"To me, it's a very simple proposition," Chief Chuck Hoskin Jr. of the Cherokee Nation, who has been leading efforts to ensure tribal governments benefit from the fund, told Indianz.Com. "Direct these dollars to Indian Country."

Ever since the controversy became widely known on April 10 -- a day after the last tribal consultation call and three days before the close of the comment period on the $8 billion -- tribes in the lower 48, their advocates and their allies have been trying to persuade Treasury to resolve the issue. Countless letters have been submitted to Secretary Mnuchin, with members of Congress from both parties -- including the ones who played a direct role in the development of the CARES Act -- calling on the Trump administration to exclude for-profit corporations from the relief fund.

The policy push, which have distracted tribes from vigilant and often grim efforts to slow the spread of the coronavirus in their communities, have resulted in little progress. A status report on Monday said a decision hadn't been made on how to distribute the funds. According to the last-minute filing on Wednesday, Treasury wasn't any closer to an answer.

"Defendant continues to work with dispatch to arrive at a final decision," government attorneys said of Secretary Mnuchin, who assigned his counselor, Daniel Kowalski, as the lead on the $8 billion tribal fund.

Yet the representations of a "final" decision are being complicated by new hurdles in official Washington. In the filing, Treasury warned of delaying the payments until April 28 even though tribes had been told they would start seeing the money starting on April 24.

A delay of four days, especially ones that encompass a weekend, might not seem consequential. But the CARES Act requires the $8 billion to be distributed "not later than 30 days after the date of enactment" of the law.

In other words, not only does the Trump administration want Indian Country to wait for COVID-19 relief, it wants to violate the law at the same time, a continuation of a long line of broken treaties, failed promises and unmet obligations at the hand of the United States.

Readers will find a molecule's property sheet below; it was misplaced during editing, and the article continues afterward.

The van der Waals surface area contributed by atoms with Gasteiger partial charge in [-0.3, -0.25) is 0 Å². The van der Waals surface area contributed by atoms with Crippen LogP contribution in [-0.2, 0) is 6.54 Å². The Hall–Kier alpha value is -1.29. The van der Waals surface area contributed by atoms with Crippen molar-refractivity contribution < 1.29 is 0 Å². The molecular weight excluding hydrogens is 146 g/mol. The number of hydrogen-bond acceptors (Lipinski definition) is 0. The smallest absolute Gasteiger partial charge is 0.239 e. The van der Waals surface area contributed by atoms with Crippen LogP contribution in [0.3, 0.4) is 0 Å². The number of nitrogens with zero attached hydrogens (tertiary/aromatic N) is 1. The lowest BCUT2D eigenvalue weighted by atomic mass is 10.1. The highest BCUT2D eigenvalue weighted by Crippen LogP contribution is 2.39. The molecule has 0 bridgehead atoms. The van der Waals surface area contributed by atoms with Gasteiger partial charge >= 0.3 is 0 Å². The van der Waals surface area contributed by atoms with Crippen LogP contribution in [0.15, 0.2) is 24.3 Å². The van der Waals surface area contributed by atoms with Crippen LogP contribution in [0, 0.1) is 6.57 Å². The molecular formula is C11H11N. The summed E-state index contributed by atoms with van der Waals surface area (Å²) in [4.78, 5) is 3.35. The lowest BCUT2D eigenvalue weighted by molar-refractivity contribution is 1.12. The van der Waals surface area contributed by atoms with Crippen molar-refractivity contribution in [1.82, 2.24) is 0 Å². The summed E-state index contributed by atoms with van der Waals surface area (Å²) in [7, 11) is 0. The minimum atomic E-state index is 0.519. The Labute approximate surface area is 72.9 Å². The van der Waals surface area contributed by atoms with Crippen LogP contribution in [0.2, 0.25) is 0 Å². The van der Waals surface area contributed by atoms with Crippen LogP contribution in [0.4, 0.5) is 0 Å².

"Our people have never fully recovered from the punishment and negligence of the United States government in the years following the Great Sioux Wars and the Treaties of Fort Laramie," Chairman Harold Frazier of the Cheyenne River Sioux Tribe said in a sworn declaration on Wednesday. "We were forced to stay on our now much diminished reservations without the promised and treated-for support of the Federal government."

"The supplies came late, if ever, and were often spoiled and contaminated," said Frazier, explaining how delays in fulfilling moral and legal obligations represent a breach of trust. "The legacy of those limitations and broken treaties lives on in the broken towns and food deserts of the modern-day Cheyenne River Reservation, despite our best efforts to improve the quality of life of our people."

The Cheyenne River Sioux Tribe, along with the Rosebud Sioux Tribe and the Oglala Sioux Tribe, filed the second CARES Act lawsuit on Wednesday, separately from the 11 plaintiffs that are part of the first one. Their complaint raised another breach of trust -- a leak of sensitive data that was submitted to Treasury as part of the CARES Act process.

The Sioux tribes and their legal team -- consisting of a team of Native women attorneys, a significant milestone in Indian law circles -- aren't holding back in the fight over the $8 billion. Along with their complaint, they submitted an unspecified document under seal in federal court, a sign of the high stakes at play in the closely-watched litigation, the likes of which haven't been seen since the days of the Cobell trust fund lawsuit over a decade ago.

“At best, the sealed document is a display of the administration’s gross ineptitude and total abandonment of its trust duty,” attorney Nicole Ducheneaux, who is a Cheyenne River citizen, told Indianz.Com “At worst, it was deliberate and retributive and intended to harm federally recognized tribes who are already reeling under the burden of this COVID crisis.”

Still, Treasury's failure to come up with a distribution method is apparently complicated by yet another factor. The court filing made reference to another issue that government attorneys said was holding up Indian Country's desperately needed funds.